Tuesday, August 21, 2012

Chocolate Degustation at Chameleon

One of the (okay, many) things I was sad to miss during last year's Wellington on a Plate was the chocolate degustation at Chameleon, so when Mr Cake asked me where we should have dinner on Monday night it was top of my list of things to do. In the very early days of the blog we went to a three course chocolate dinner at Vivant, which was interesting, but not particularly impressive. This one was a different story, though. :-D


The first course was an aperitif, a shot of Tuatara London Porter with Valrhona 66% chocolate. The cracker on top was delicious, particularly the cheese which was good and strong. The porter was okay but isn't really my thing so Mr Cake got extra - he loved it (disclaimer: I'm not too much of a fan of the hoppy/malty flavour profile. And it wasn't bad, which is pretty much high praise from me).


The next course was scallops, poached in pinot noir and served on swede mash. And yes, a little chocolate on top, as well as some dehydrated ginger. We weren't too impressed by this one - the swede was a little on the sweet side and the scallops were quite bland. But fear not - things are looking up!

Course 3 is a chorizo lasagne, which was rich and morish, with the chocolatey sauce balancing out the spicy sausage. A nice twist on comfort food.

Of the savoury courses (and they were generally pretty savoury, in case anyone was worried) the main was definitely the star, though. The venison chop was succulent and tender, green beans (which were cooked just so, crunchy and fresh) have never been so welcome, and the pie - I can only hope that Chameleon might keep this on their menu a little longer. The filling is beautifully cooked, hearty, rich, chocolatey, meaty, and the mashed potato topping is crispy on the outside and fluffy within, and melds perfectly with the filling. My biggest complaint: too much food! It mightn't look like much but the gigantic plate distorts reality almost as much as eating it distorted my belly. ;-)  (full disclosure: I actually left some of the pie filling, for fear I might not be able to enjoy dessert which would clearly have been a disaster)


And speaking of dessert - oh my word! It was AMAZING. Caps are necessary. It was described as a mille-feuille of Valrhona Ivoire parfait and Kapiti marscapone with Ivoire mousse and a bitter orange salad. Translated, that reads: utter deliciousness, perfectly balanced sweet with bitter, creamy with crisp, rich with tangy. The parfait itself was a delight to eat, and the oranges/orange foam/orange zest made great accompaniments. The dark chocolate pouring sauce (which we think might have featured Grand Marnier) was scrummy too. I wanted to lick my plate clean (I didn't though).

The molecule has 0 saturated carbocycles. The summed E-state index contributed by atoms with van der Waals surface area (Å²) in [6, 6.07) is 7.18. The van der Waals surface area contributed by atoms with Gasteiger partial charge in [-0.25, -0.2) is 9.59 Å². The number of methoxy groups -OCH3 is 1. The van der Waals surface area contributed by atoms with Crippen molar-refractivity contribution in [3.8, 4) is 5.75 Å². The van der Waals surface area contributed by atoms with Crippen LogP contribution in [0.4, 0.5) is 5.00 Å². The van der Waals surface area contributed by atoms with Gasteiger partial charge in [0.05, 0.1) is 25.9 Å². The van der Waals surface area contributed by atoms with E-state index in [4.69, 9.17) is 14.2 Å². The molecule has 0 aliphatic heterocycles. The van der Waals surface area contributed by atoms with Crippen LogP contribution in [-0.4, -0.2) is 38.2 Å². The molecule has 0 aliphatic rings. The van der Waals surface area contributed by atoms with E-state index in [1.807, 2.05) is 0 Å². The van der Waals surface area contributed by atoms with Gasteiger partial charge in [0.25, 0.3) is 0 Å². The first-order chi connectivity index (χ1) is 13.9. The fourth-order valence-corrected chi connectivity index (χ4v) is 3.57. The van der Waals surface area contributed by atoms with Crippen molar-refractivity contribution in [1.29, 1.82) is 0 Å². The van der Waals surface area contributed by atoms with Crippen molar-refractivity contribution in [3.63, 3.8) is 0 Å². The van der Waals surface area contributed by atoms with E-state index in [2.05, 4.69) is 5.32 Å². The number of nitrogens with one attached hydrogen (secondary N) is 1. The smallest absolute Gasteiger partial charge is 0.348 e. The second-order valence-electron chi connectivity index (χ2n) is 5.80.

So the dessert - I would go back for anytime. The waitress expressed surprise we had finished it - personally, I can't see how we could have not finished it. Even Mr Cake, who was disappointed to see the dessert was white chocolate centred, polished it all off.

The chocolate degustation is on until the 26th of August, so you only have a few more days. It's $85 per person, which I think is pretty good value. My advice if you're worried about running out of belly real estate would be to ease up on the swede mash, and make sure you save room for dessert.

What have you eaten as part of this year's Wellington on a Plate? I can't wait for the Food Bloggers' Conference this weekend, which incorporates the Chocolate Festival - and I guess next week I'll be on salad and soup in preparation to pay penance. ;-)



The chocolate degustation is available at Chameleon in the Intercontinental Hotel, 2 Grey Street, Wellington, until 26 August 2012. Ph 04 495 7841, http://www.chameleonrestaurant.co.nz/

2 comments:

Alessandra said...

Uh! I am staying there for the conference, but I don't think that I will have time :-). See you in Wellington!

Ciao
Alessandra

Rosa said...

Alessandra, sounds like they will be feeding us so well you won't have room in your tummy either! ;-) Look forward to seeing you on Friday.

Post a Comment

Theme Design by Quentin de Manson Web Design